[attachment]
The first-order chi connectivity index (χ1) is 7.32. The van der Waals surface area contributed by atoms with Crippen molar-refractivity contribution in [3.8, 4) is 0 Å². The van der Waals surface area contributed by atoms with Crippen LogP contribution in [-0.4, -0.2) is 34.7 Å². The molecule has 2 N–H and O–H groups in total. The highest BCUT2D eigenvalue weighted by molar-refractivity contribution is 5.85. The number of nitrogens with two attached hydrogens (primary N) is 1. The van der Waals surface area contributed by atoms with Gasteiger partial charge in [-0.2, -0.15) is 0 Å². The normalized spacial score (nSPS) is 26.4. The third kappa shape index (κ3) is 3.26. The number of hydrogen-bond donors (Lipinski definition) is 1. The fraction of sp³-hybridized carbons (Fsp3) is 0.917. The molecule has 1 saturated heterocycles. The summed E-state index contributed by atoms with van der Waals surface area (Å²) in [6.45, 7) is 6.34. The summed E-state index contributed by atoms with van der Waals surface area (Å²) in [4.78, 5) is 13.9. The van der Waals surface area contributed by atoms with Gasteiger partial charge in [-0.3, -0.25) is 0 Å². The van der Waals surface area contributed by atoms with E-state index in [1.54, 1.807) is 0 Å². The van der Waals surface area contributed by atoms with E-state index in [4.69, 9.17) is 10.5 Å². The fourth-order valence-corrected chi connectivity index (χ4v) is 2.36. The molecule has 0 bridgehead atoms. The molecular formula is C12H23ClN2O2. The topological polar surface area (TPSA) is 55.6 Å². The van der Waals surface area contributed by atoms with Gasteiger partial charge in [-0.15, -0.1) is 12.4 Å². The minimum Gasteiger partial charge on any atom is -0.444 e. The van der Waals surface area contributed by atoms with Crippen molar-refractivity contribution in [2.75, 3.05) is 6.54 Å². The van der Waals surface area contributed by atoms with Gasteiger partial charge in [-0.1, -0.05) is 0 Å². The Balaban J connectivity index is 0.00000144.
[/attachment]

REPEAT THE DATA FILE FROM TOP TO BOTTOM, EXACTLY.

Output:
The first-order chi connectivity index (χ1) is 7.32. The van der Waals surface area contributed by atoms with Crippen molar-refractivity contribution in [3.8, 4) is 0 Å². The van der Waals surface area contributed by atoms with Crippen LogP contribution in [-0.4, -0.2) is 34.7 Å². The molecule has 2 N–H and O–H groups in total. The highest BCUT2D eigenvalue weighted by molar-refractivity contribution is 5.85. The number of nitrogens with two attached hydrogens (primary N) is 1. The van der Waals surface area contributed by atoms with Gasteiger partial charge in [-0.2, -0.15) is 0 Å². The normalized spacial score (nSPS) is 26.4. The third kappa shape index (κ3) is 3.26. The number of hydrogen-bond donors (Lipinski definition) is 1. The fraction of sp³-hybridized carbons (Fsp3) is 0.917. The molecule has 1 saturated heterocycles. The summed E-state index contributed by atoms with van der Waals surface area (Å²) in [6.45, 7) is 6.34. The summed E-state index contributed by atoms with van der Waals surface area (Å²) in [4.78, 5) is 13.9. The van der Waals surface area contributed by atoms with Gasteiger partial charge in [-0.3, -0.25) is 0 Å². The van der Waals surface area contributed by atoms with E-state index in [1.54, 1.807) is 0 Å². The van der Waals surface area contributed by atoms with E-state index in [4.69, 9.17) is 10.5 Å². The fourth-order valence-corrected chi connectivity index (χ4v) is 2.36. The molecule has 0 bridgehead atoms. The molecular formula is C12H23ClN2O2. The topological polar surface area (TPSA) is 55.6 Å². The van der Waals surface area contributed by atoms with Gasteiger partial charge in [-0.15, -0.1) is 12.4 Å². The minimum Gasteiger partial charge on any atom is -0.444 e. The van der Waals surface area contributed by atoms with Crippen molar-refractivity contribution in [2.75, 3.05) is 6.54 Å². The van der Waals surface area contributed by atoms with Gasteiger partial charge in [-0.1, -0.05) is 0 Å². The Balaban J connectivity index is 0.00000144.